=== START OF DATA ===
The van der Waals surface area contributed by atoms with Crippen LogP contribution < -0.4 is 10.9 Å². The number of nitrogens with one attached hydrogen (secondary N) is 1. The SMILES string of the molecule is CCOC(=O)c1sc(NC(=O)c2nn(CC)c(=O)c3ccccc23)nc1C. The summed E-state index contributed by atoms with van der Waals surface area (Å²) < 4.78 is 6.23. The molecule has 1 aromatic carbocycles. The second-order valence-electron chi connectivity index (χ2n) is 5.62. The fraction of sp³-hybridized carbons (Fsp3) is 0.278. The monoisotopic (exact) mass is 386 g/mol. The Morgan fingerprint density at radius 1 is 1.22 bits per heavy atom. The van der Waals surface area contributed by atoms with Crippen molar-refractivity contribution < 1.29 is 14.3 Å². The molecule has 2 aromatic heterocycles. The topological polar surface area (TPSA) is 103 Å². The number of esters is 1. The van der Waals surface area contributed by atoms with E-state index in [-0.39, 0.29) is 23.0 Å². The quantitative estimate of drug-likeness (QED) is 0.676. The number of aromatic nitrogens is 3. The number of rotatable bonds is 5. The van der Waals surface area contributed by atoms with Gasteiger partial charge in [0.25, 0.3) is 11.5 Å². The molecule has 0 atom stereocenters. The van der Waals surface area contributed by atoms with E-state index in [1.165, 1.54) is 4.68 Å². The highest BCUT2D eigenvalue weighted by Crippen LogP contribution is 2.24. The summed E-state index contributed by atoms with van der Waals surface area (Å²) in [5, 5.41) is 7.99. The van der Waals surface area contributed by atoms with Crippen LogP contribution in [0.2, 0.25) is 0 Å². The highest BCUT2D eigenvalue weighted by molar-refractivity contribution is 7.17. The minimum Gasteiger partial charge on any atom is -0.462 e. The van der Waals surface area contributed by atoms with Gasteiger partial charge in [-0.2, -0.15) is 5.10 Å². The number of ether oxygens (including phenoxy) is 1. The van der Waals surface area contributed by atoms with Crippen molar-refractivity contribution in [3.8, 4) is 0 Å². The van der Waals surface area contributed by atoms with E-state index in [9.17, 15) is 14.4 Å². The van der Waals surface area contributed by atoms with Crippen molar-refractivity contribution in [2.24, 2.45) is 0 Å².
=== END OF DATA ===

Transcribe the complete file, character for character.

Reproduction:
The van der Waals surface area contributed by atoms with Crippen LogP contribution < -0.4 is 10.9 Å². The number of nitrogens with one attached hydrogen (secondary N) is 1. The SMILES string of the molecule is CCOC(=O)c1sc(NC(=O)c2nn(CC)c(=O)c3ccccc23)nc1C. The summed E-state index contributed by atoms with van der Waals surface area (Å²) < 4.78 is 6.23. The molecule has 1 aromatic carbocycles. The second-order valence-electron chi connectivity index (χ2n) is 5.62. The fraction of sp³-hybridized carbons (Fsp3) is 0.278. The monoisotopic (exact) mass is 386 g/mol. The Morgan fingerprint density at radius 1 is 1.22 bits per heavy atom. The van der Waals surface area contributed by atoms with Crippen molar-refractivity contribution < 1.29 is 14.3 Å². The molecule has 2 aromatic heterocycles. The topological polar surface area (TPSA) is 103 Å². The number of esters is 1. The van der Waals surface area contributed by atoms with E-state index in [-0.39, 0.29) is 23.0 Å². The quantitative estimate of drug-likeness (QED) is 0.676. The number of aromatic nitrogens is 3. The number of rotatable bonds is 5. The van der Waals surface area contributed by atoms with Gasteiger partial charge in [0.25, 0.3) is 11.5 Å². The molecule has 0 atom stereocenters. The van der Waals surface area contributed by atoms with E-state index in [1.165, 1.54) is 4.68 Å². The highest BCUT2D eigenvalue weighted by Crippen LogP contribution is 2.24. The summed E-state index contributed by atoms with van der Waals surface area (Å²) in [5, 5.41) is 7.99. The van der Waals surface area contributed by atoms with Crippen LogP contribution in [0.2, 0.25) is 0 Å². The highest BCUT2D eigenvalue weighted by molar-refractivity contribution is 7.17. The minimum Gasteiger partial charge on any atom is -0.462 e. The van der Waals surface area contributed by atoms with Gasteiger partial charge in [-0.2, -0.15) is 5.10 Å². The number of ether oxygens (including phenoxy) is 1. The van der Waals surface area contributed by atoms with Crippen molar-refractivity contribution in [3.8, 4) is 0 Å². The van der Waals surface area contributed by atoms with E-state index in [9.17, 15) is 14.4 Å². The van der Waals surface area contributed by atoms with Crippen molar-refractivity contribution in [2.24, 2.45) is 0 Å².